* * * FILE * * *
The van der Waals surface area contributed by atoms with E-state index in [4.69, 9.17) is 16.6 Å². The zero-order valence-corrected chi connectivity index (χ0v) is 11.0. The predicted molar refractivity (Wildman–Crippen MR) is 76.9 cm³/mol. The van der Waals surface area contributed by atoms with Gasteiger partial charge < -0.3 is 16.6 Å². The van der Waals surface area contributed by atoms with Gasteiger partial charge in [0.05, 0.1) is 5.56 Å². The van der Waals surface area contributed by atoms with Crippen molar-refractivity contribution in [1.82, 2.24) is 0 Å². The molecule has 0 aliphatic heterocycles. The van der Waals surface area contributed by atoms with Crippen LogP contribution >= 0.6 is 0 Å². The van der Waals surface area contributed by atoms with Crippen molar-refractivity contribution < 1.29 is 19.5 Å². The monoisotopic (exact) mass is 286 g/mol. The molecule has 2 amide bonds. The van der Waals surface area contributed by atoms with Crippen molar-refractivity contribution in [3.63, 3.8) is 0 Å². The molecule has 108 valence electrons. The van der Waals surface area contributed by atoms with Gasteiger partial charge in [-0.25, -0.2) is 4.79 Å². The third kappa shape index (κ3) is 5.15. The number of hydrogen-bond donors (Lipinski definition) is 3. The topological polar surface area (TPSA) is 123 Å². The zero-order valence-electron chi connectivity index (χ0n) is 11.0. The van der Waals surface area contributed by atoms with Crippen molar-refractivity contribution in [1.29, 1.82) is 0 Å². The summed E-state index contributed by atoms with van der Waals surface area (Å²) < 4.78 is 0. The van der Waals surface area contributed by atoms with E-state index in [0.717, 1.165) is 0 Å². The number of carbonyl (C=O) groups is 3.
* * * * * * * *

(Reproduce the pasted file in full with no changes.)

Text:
The van der Waals surface area contributed by atoms with E-state index in [4.69, 9.17) is 16.6 Å². The zero-order valence-corrected chi connectivity index (χ0v) is 11.0. The predicted molar refractivity (Wildman–Crippen MR) is 76.9 cm³/mol. The van der Waals surface area contributed by atoms with Gasteiger partial charge < -0.3 is 16.6 Å². The van der Waals surface area contributed by atoms with Gasteiger partial charge in [0.05, 0.1) is 5.56 Å². The van der Waals surface area contributed by atoms with Crippen molar-refractivity contribution in [1.82, 2.24) is 0 Å². The molecule has 0 aliphatic heterocycles. The van der Waals surface area contributed by atoms with Crippen LogP contribution >= 0.6 is 0 Å². The van der Waals surface area contributed by atoms with Crippen molar-refractivity contribution < 1.29 is 19.5 Å². The monoisotopic (exact) mass is 286 g/mol. The molecule has 2 amide bonds. The van der Waals surface area contributed by atoms with Crippen molar-refractivity contribution in [3.63, 3.8) is 0 Å². The molecule has 108 valence electrons. The van der Waals surface area contributed by atoms with Gasteiger partial charge in [-0.25, -0.2) is 4.79 Å². The third kappa shape index (κ3) is 5.15. The number of hydrogen-bond donors (Lipinski definition) is 3. The topological polar surface area (TPSA) is 123 Å². The zero-order valence-electron chi connectivity index (χ0n) is 11.0. The van der Waals surface area contributed by atoms with Crippen molar-refractivity contribution in [1.29, 1.82) is 0 Å². The summed E-state index contributed by atoms with van der Waals surface area (Å²) < 4.78 is 0. The van der Waals surface area contributed by atoms with E-state index in [0.717, 1.165) is 0 Å². The number of carbonyl (C=O) groups is 3.